Wednesday, December 06, 2006
Yo....K an' A!
Lets take a mental road trip away from Chicago for a few moments and travel back thirty years to the intersection of Kensington and Allegheny Avenues in the north Philadelphia neighborhood of Kensington. A guy I knew from college lived there and when we went home for Thanksgiving break the autumn semester of my first freshman year (don't ask) the first thing he screamed into the cold, fishy air when we stepped off the elevated platform and into the ghetto was YO...K an' A! ... one fist raised to the sky and the other clenching the strap of his worn army surplus duffel bag stuffed with two months of dirty laundry dragging behind him. He was instantly a different person. He was home.
Our initial collegiate bond hinged on the fact we were both from 'Philly' but I very quickly recognized that I was a fraud. I was not from Philly. I was from Levittown which probably needs no explanation to anyone within this readership. For those who do let me just say that while a little depressing in its own right these days I certainly wouldn't describe it as urban blight. It isn't even a city but a suburban town, for crissakes. Kensington in the 1970s could only be described as urban blight with its gap-toothed grid of city blocks lined up, down and back again with delapidated red brick rowhouses and vacant lots.
And as we walked through the alleys where Rocky had just been filmed the year before I suddenly realized that the place where I grew up, some 45 minutes north by interstate, was a different world entirely. Fifteen minutes later I also realized that buying and selling real estate was what I really wanted to do for the rest of my life.
My friend had an older brother named Louie who was beginning to buy up the worst of the worst on Cambria Street--the left for dead rowhomes that were virtually unlivable to anyone but the 'huffers' --and attempt to do the 1970's urban blighted version of Flip This House.
"Fishtown, is too pricey. I like it here," proclaimed Louie, who looked more to me like a guy who sold pretzels than an investor. Fishtown was the next neighborhood over and even to my untrained teenage eye, pricey was the last word I'd use to describe it. Nevertheless, I listened with great interest as we spent the next couple hours touring his most recent acquisitions. "Getting rid of the huffers is the key to investing," he told me. "Glue sniffing is an epidemic." I had no idea. I felt I might be smart enough to buy and sell property but getting rid of huffers was totally beyond my world.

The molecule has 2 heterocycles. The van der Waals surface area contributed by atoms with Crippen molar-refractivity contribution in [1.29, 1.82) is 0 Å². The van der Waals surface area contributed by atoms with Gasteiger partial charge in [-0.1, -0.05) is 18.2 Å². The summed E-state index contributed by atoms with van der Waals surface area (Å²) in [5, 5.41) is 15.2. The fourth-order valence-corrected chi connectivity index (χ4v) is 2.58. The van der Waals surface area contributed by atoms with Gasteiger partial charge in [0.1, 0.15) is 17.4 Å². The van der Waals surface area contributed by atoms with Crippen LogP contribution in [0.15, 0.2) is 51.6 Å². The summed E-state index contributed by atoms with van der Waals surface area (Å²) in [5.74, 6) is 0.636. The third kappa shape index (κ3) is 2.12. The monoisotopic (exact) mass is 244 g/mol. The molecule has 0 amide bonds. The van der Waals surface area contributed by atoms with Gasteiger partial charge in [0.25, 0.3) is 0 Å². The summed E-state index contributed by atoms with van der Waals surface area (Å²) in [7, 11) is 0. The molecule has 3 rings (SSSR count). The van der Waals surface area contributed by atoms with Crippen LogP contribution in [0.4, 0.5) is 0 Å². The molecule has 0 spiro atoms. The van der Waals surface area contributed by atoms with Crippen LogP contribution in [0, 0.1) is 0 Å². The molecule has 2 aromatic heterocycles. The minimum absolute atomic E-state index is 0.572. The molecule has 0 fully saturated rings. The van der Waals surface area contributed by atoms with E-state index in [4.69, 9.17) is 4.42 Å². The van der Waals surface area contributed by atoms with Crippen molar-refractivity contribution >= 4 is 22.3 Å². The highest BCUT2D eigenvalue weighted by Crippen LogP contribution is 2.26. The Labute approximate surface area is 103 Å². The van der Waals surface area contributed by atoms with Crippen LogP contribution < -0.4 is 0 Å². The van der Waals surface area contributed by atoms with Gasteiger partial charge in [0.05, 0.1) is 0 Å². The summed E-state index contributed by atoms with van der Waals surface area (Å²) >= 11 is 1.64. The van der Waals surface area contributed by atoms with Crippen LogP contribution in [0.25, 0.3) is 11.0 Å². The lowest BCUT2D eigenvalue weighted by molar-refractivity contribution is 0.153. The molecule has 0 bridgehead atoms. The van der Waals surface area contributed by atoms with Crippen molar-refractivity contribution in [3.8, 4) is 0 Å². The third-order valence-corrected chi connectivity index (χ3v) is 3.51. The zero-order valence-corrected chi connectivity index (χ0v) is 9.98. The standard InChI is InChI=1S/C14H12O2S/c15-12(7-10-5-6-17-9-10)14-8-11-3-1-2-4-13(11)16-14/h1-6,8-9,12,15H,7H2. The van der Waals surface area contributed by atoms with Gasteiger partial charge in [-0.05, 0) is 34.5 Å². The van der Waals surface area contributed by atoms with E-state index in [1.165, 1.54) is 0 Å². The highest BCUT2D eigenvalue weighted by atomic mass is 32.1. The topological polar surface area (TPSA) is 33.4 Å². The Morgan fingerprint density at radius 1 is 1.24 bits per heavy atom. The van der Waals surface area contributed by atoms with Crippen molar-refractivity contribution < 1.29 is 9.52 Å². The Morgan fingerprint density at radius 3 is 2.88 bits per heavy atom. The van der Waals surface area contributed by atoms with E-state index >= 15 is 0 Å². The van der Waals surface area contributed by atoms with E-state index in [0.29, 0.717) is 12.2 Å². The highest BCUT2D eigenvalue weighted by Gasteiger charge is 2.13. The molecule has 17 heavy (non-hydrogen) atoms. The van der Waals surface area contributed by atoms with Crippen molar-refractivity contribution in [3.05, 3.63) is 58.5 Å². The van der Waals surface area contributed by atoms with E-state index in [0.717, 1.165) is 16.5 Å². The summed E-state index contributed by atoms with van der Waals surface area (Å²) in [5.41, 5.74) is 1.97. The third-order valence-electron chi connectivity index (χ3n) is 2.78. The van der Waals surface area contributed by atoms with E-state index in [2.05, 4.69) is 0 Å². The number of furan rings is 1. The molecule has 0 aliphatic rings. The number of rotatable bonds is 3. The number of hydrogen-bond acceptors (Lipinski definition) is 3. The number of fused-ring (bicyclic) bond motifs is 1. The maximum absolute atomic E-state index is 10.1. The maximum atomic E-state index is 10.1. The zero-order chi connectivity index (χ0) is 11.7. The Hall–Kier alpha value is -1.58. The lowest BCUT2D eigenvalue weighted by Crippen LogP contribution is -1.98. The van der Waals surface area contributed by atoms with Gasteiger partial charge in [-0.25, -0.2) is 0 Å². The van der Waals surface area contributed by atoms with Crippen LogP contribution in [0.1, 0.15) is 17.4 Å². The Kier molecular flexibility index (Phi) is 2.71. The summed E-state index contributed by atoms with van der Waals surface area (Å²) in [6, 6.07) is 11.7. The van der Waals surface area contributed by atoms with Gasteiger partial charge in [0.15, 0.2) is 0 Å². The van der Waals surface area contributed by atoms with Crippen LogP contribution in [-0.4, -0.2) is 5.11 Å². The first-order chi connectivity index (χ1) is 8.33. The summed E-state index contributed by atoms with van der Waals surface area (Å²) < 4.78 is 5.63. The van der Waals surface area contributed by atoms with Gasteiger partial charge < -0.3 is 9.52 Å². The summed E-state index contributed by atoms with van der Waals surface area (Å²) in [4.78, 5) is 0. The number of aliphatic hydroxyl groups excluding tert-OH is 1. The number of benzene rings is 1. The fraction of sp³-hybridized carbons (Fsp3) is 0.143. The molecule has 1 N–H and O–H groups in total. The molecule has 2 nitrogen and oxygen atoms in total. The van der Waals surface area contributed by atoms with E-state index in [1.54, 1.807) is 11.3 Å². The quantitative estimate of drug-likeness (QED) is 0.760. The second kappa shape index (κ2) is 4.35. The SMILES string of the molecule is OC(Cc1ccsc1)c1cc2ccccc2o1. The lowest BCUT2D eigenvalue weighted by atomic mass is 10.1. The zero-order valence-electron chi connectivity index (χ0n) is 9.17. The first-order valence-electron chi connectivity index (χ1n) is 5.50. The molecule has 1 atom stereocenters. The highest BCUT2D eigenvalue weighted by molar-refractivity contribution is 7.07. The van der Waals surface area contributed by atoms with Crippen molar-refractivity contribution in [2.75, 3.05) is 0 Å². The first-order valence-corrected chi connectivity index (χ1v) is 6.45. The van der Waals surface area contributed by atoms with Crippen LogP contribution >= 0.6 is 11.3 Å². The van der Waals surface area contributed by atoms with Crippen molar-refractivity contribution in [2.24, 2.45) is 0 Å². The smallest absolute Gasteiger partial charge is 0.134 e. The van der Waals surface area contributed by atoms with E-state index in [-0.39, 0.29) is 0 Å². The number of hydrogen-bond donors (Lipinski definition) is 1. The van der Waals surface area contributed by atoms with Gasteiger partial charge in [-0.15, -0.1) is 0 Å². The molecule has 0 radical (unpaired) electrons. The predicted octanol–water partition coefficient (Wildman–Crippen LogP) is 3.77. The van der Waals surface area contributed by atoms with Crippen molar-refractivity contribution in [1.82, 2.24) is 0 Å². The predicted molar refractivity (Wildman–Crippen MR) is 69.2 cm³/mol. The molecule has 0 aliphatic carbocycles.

"What about the suburbs?" I asked. "I don't think there are many huffers there."
"Nah," he said. "I like the city. I like to see the air I breath."
It would be ten years before I made my first real estate purchase, ten more before I ever bought an investment property and five more on top of that before I even got licensed. Needless to say, I lacked whatever it took to make the real estate plunge at an early age and although the concept of investing in property always intrigued me, I was apparently, no Louie.
So now, after a lenghty 'corporate America' sales career crash landed me in Chicago a decade ago, I'm finally a Realtor. I live in the city and sell in the city and my primary sources of business are buy-side represented negotiations and exclusive residential listings. I seldom buy and flip property and I rarely venture into a 'bad' neighborhood (so defined by what a Realtor is not allowed to call it) to see what can be bought on the cheap. And I don't think I've ever met a real life huffer so I never had to worry about Louie's number one peril of investing.
Pat Kitano recently referenced an article of mine on his TransparentRE.com site. 'My new best friend' (my wife Mona's words) goes on to suggest that she and I be from here on referred to in the blogosphere as "Geno and Mona from Oakbrook..." , no doubt due to the rooted 'East Coast' tone and various Chicago settings from which I write. But Oakbrook? fugeddaboutit....Its a suburb, Mr. K. ...I like to see the air I breath!